SAINT ANDREWS – The wharf and Market Square project in Saint Andrews got a significant boost recently thanks to the provincial government.
The town is receiving just over $1 million for restoration of the wharf and Market Square. That grant was part of a provincial announcement of $47 million for climate change action projects. The grant is part of a request the town had submitted previously.
“We’re looking for a bit more to finish the project,” said the town’s chief administrative officer, Chris Spear.
Wooden piling supports the wharf and Market Square in Saint Andrews, which suffered damage due to natural erosion as well as climate change-related sea level rise.
Spear said the original concept for the restoration, which was armour stone and crushed rock, has been updated to be concrete due to concerns about the look of the armour stone and the character of the wharf.
“There was concern about the appearance of the armour stone, and also the environmental impact so we’re going with concrete piles,” he said.
The project will incorporate mostly cosmetic wood pilings on the outside of the concrete to maintain the look of the structure. The wood pilings are termed sacrificial pilings as they act as a first defence against damage from boats, so the primary structure is protected.
Spear is hopeful funding for the project will be in place by June. Once the funding is assured, planning will begin on the design. It’s hoped construction will begin in the autumn. The first phase of the project will require demolition of the approach end of the wharf, meaning vehicle and pedestrian traffic will not be possible. Boats will still be able to tie up at the water end where they currently do and tender boats may be used to transport cargo from fishing vessels to the shore while construction is taking place.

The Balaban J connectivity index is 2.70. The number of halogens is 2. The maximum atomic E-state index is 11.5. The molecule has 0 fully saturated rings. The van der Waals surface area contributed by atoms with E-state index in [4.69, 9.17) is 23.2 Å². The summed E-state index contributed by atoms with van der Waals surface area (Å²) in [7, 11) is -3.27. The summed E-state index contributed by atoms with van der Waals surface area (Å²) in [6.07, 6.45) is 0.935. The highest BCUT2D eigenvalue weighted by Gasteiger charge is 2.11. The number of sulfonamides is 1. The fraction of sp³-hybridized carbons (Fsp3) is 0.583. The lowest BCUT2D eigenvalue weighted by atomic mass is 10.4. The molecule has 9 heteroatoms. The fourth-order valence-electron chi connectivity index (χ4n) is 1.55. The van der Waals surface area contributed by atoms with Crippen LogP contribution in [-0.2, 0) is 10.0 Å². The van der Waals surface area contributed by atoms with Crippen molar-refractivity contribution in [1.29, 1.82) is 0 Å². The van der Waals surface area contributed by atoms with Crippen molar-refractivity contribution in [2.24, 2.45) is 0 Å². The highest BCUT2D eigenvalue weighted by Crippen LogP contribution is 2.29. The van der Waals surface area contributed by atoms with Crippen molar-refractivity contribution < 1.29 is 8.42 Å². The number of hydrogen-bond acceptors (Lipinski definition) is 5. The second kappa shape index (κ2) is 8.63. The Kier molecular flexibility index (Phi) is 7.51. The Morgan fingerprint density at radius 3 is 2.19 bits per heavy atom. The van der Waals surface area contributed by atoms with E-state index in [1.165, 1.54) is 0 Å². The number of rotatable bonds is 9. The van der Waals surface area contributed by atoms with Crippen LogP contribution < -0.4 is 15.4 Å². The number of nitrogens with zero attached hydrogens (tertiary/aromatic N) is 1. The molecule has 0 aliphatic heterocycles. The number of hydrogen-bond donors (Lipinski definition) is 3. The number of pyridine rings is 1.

In the initial part of the project, the wharf will be raised half a metre and in a future phase, will be raised another half metre to incorporate the planning for a total sea level rise of one metre over 100 years.
“It was going to have to be a multi-phase project,” said Spear. “It’s going to be a metre over 100 years.”
The next phase will involve the entire wharf some years into the future.
Along with the provincial funding, the Federation of Canadian Municipalities is providing a $50,000 grant to complete a roads and trails management inventory.
“The Federation of Canadian Municipalities has had grants offered for a few years now where they help municipalities do what’s called asset-management planning,” said Spear, adding the purpose is to create life-cycle plans for municipal infrastructure.
The town will use the grant to hire consultants to evaluate the condition of all the roads and trails in the town proper and develop a current condition report and priority list of what will need fixing when.
“They go through every street and assess them on a scale but also provide replacement costs or refurbishment costs,” said Spear.
It will include such things as whether a road only needs to be resurfaced or whether it needs to be dug down to the base and redone entirely. The master document will be used at budget time to plan for road work in the coming year and costs will be updated as needed for the then-current environment.
The project will not include the newly amalgamated wards because, under local governance reform, those roads remain under the auspices of the province.
“Those are still (Department of Transportation and Infrastructure), the province still held onto all the highway infrastructure outside of the old town limits,” said Spear.
Work has already begun on the project and Spear is hoping to receive the consultants’ report by the end of July.
The grant is phase two of a project that previously undertook the same exercise for underground infrastructure: water, sewer and storm mains.